Diphtheria antitoxin (Injection)
Generic name: diphtheria antitoxin (dif-THEER-ee-a an-ti-TOX-in)
Drug class: Antitoxins and antivenins
Medically reviewed by Drugs.com. Last updated on Aug 6, 2021.
Uses for diphtheria antitoxin
Diphtheria antitoxin is used to prevent and/or treat diphtheria infection in persons exposed to the disease.
Although rare in the U.S., diphtheria is a serious disease that can cause life-threatening illnesses. Diphtheria is transmitted through contact with an infected person or a carrier of the disease.
Diphtheria antitoxin is to be administered only by or under the supervision of your doctor or other health care professional.
Before using diphtheria antitoxin
In deciding to use a medicine, the risks of taking the medicine must be weighed against the good it will do. This is a decision you and your doctor will make. For diphtheria antitoxin, the following should be considered:
Tell your doctor if you have ever had any unusual or allergic reaction to diphtheria antitoxin or any other medicines. Also tell your health care professional if you have any other types of allergies, such as to foods, dyes, preservatives, or animals. For non-prescription products, read the label or package ingredients carefully.
Although there is no specific information comparing use of diphtheria antitoxin in children with use in other age groups, diphtheria antitoxin is not expected to cause different side effects or problems in children than it does in adults.
Many medicines have not been studied specifically in older people. Therefore, it may not be known whether they work exactly the same way they do in younger adults or if they cause different side effects or problems in older people. There is no specific information comparing use of diphtheria antitoxin in the elderly with use in other age groups. However, there is no evidence that the effects of diphtheria antitoxin in older adults differ from those in younger persons.
Studies in women suggest that this medication poses minimal risk to the infant when used during breastfeeding.
Interactions with medicines
Although certain medicines should not be used together at all, in other cases two different medicines may be used together even if an interaction might occur. In these cases, your doctor may want to change the dose, or other precautions may be necessary. Tell your healthcare professional if you are taking any other prescription or nonprescription (over-the-counter [OTC]) medicine.
Interactions with food/tobacco/alcohol
Certain medicines should not be used at or around the time of eating food or eating certain types of food since interactions may occur. Using alcohol or tobacco with certain medicines may also cause interactions to occur. Discuss with your healthcare professional the use of your medicine with food, alcohol, or tobacco.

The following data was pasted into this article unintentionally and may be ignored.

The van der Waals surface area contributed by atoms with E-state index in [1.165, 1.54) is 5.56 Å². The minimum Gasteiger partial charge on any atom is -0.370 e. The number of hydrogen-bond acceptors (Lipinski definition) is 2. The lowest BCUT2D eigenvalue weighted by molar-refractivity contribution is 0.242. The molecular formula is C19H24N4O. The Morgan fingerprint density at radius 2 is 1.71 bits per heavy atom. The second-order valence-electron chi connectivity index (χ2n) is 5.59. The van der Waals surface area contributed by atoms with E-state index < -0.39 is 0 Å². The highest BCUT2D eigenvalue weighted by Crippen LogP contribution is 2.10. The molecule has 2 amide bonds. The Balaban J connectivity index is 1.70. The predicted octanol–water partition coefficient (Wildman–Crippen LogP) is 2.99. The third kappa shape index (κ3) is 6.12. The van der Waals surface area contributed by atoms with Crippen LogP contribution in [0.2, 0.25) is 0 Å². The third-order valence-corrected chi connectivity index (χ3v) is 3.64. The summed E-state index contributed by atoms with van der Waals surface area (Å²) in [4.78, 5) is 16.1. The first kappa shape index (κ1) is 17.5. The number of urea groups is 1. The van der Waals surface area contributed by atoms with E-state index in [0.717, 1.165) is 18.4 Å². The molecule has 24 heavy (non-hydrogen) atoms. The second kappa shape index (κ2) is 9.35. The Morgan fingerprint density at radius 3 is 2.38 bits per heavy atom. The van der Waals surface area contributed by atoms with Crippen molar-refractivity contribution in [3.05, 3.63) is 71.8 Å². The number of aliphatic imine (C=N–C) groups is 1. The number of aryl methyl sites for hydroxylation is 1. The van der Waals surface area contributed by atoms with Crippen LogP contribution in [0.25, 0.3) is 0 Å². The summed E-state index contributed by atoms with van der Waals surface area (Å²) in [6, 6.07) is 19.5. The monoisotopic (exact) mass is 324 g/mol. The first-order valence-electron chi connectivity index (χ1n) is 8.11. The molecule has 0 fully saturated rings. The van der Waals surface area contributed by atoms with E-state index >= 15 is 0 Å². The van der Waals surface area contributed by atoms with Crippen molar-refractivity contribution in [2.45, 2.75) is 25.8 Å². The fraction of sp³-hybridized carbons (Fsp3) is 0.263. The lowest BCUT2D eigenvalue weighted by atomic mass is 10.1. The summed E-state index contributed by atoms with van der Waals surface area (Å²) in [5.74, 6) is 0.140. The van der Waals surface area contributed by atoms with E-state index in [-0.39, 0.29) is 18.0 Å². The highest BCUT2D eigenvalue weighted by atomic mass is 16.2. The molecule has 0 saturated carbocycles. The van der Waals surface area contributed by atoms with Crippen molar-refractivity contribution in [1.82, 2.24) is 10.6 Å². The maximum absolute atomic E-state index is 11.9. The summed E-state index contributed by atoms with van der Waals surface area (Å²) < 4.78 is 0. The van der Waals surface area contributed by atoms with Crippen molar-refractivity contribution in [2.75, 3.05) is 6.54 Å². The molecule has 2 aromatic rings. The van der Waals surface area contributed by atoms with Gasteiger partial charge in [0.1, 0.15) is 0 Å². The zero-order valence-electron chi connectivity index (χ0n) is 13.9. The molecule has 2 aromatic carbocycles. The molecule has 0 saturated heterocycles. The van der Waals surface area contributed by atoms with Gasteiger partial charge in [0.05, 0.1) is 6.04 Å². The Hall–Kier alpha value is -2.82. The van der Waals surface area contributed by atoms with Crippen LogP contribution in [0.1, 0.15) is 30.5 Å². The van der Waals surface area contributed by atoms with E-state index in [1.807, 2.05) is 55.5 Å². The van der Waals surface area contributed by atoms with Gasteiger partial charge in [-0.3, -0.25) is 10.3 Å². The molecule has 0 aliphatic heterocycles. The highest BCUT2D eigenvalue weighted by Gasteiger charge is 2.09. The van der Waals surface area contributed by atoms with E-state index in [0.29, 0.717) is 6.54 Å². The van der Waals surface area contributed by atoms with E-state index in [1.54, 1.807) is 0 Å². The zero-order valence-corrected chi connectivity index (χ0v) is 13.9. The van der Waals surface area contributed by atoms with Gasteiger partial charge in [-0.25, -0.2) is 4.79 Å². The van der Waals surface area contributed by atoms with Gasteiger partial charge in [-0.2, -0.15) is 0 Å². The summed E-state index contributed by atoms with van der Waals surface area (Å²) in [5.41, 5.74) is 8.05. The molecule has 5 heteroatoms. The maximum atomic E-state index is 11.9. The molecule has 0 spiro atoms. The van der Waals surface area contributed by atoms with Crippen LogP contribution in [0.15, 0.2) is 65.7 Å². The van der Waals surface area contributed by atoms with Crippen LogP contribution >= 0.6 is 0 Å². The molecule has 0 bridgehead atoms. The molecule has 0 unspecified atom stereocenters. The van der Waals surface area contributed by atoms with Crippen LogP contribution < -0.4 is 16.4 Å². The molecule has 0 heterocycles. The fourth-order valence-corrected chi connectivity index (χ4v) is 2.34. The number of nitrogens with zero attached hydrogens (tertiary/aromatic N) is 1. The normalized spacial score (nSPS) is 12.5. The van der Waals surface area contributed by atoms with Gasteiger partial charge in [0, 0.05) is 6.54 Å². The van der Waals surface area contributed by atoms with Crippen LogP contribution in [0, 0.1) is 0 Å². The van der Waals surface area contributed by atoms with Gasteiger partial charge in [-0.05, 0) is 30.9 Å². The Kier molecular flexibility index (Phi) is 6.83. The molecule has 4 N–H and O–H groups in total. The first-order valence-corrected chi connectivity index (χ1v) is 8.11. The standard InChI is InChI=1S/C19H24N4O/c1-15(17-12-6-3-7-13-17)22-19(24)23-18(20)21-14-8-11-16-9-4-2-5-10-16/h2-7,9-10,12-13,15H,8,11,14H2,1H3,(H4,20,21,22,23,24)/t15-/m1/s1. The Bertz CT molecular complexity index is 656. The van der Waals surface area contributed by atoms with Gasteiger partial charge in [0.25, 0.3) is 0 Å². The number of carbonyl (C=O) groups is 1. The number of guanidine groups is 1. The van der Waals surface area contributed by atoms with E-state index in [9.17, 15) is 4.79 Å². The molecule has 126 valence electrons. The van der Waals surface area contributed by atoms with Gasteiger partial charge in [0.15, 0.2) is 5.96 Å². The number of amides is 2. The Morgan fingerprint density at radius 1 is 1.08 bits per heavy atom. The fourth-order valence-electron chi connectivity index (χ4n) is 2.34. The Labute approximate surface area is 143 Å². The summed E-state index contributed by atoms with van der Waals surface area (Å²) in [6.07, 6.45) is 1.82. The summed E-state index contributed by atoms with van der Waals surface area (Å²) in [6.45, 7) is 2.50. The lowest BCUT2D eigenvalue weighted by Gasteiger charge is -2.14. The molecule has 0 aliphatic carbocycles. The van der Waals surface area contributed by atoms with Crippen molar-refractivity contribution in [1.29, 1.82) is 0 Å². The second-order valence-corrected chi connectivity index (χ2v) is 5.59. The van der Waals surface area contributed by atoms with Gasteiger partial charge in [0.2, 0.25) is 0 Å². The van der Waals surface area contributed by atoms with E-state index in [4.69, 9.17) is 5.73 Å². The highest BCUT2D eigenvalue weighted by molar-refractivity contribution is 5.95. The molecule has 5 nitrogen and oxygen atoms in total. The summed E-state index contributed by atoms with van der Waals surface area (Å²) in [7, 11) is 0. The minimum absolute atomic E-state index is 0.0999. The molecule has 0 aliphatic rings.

Other medical problems
The presence of other medical problems may affect the use of diphtheria antitoxin. Make sure you tell your doctor if you have any other medical problems.
Proper use of diphtheria antitoxin
The dose of diphtheria antitoxin will be different for different patients. Follow your doctor's orders or the directions on the label. The following information includes only the average doses of diphtheria antitoxin. If your dose is different, do not change it unless your doctor tells you to do so.
The amount of medicine that you take depends on the strength of the medicine. Also, the number of doses you take each day, the time allowed between doses, and the length of time you take the medicine depend on the medical problem for which you are using the medicine.
- For injection dosage form:
- For prevention of diphtheria:
- Adults and children—One dose injected into a muscle.
- For treatment of diphtheria:
- Adults and children—One to six doses injected into a muscle.
- For prevention of diphtheria:
Diphtheria antitoxin side effects
Along with its needed effects, a medicine may cause some unwanted effects. Although not all of these side effects may occur, if they do occur they may need medical attention.
Check with your doctor immediately if any of the following side effects occur:
- Chilly sensation
- difficulty in breathing and swallowing
- feeling of discomfort
- inflammation of joints
- itching, especially of hands or feet
- muscle aches
- rapid rise in body temperature
- reddening of skin, especially around ears
- swelling of eyes, face, or inside of nose
- swollen lymph glands
- unusual tiredness or weakness, sudden and severe
Other side effects not listed may also occur in some patients. If you notice any other effects, check with your healthcare professional.
Call your doctor for medical advice about side effects. You may report side effects to the FDA at 1-800-FDA-1088.
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